I hear you ask why did they want to give me a present? Well, I have been passing my copy of The Times on to them every day for some years, but I didn’t expect anything in return. Why did they suddenly decide to give me some chocolate? Well, why not? Why did they stop? Well, why not? Anyway, the mystery is solved.

Now, what short story shall I include this time? The next one in the series about the three retired friends was called INSURANCE and yes, I think that’s all right. There are many such problems that can arise as you get older, so this story is still relevant. If you’d like to read it, just follow the link.

A hopeful sign for the future arrived in an email from a reader in Tasmania, who says that many of their libraries there are now re-opening on a Click and Collect basis. What happens is this; you reserve a book. You return those you have read into a box at the entrance and the librarian hands you your ordered books, already clicked out to you. And, there is hand sanitizer on the table. If only we could do that here!

I am getting on fairly well with the third draft of the next book. I’ve picked up a discrepancy here, and taken out some redundant material. As I put in extra words to explain this and that I watch the word count creeping up and up . . . and I hold my breath. My agreed word count means the publisher can sell the book at such and such a price. Any word count just under that is fine. Anything over and the increase in price makes the book uneconomical. I think I’ve got it right. But it will be a close run thing.

I received emails from two of my readers saying that they had put reviews of my last book on various media sites. That was really good of them, as such reviews do make a difference to sales. Every now and then I look at what I could do to increase sales and come to the conclusion that I really don’t have the time to do it . . . nor, to be truthful, do I have the media know-how. I was reassured the other day to hear my clever, practical daughter, who is in her early fifties, bemoaning the fact that she was being asked to download apps and make up new passwords and enter this and that. She said if she’d been younger it would have been easier. As for me, in my late eighties . . .? Er, no. So I’ll go on writing my stories and sending them to my publisher and hope for the best.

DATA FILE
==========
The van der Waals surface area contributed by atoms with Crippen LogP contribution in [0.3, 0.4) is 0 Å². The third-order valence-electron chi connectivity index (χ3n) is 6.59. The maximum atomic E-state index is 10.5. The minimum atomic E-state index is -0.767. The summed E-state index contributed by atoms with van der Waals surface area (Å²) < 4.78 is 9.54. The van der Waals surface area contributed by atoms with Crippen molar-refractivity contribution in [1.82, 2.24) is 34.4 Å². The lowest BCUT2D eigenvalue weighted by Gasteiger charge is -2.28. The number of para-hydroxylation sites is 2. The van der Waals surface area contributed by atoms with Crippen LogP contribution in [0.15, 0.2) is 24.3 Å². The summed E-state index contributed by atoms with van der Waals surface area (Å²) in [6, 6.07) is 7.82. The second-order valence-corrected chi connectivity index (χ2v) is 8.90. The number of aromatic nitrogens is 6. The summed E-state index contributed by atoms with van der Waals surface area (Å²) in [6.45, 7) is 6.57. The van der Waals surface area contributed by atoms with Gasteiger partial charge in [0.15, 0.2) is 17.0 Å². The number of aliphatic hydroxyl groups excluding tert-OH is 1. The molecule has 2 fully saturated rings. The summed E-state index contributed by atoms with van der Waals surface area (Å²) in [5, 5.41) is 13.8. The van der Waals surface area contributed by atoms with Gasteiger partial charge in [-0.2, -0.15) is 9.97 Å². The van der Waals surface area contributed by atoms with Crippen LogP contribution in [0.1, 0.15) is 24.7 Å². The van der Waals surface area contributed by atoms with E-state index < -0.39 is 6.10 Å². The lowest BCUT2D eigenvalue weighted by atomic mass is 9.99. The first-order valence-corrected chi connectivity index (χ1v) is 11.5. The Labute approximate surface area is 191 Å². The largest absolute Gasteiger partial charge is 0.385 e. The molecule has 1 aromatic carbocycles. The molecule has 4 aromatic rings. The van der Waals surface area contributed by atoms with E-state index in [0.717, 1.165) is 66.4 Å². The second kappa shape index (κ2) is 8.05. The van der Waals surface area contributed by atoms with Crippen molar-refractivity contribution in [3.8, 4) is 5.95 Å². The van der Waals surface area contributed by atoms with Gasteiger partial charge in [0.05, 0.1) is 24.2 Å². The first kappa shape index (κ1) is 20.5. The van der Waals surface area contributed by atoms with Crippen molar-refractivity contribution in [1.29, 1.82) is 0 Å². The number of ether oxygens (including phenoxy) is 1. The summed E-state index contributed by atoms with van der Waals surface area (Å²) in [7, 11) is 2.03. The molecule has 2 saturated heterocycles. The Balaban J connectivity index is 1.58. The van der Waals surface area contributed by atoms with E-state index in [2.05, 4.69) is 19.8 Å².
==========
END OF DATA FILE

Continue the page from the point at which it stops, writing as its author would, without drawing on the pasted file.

What am I reading now? I’ve moved on from Raymond Chandler to Erle Stanley Gardner (A.A.Fair). Do you remember his character Perry Mason? Most enjoyable.

A blessing on all who look out for other people.

Veronica Heley

Newsletter no.151, June 1st 2020

Do you believe in fairies? No? Not even the tooth fairy? Well, I have recently been visited by a chocolate fairy. On two consecutive Sunday mornings I found a bar of chocolate in the letter box of my front door. On the third Sunday . . . nothing! There was no card with it and no one had mentioned that they were going to give me a present. Yes, of course I asked around but so far no one has admitted to being the donor.

What did I do to deserve being showered with chocolate? Perhaps more important, why did the gifts stop coming? Not that I’m complaining, you understand. I love chocolate, especially good dark chocolate, which this was. I looked forward to allowing myself a couple of pieces after supper.

When it came to choosing a short story to include, I find the next one that appeared in this series was called SPRING CLEANING, which doesn’t seem quite appropriate at this time of the year. Yes, I know I ought to have done my spring cleaning earlier in the year but somehow I got sidetracked and forgot all about it. It’s too late to do it now, isn’t it? Anyway, this story is really about clearing out the tired old bits of one’s life, so I suppose it will be appropriate at any time of the year.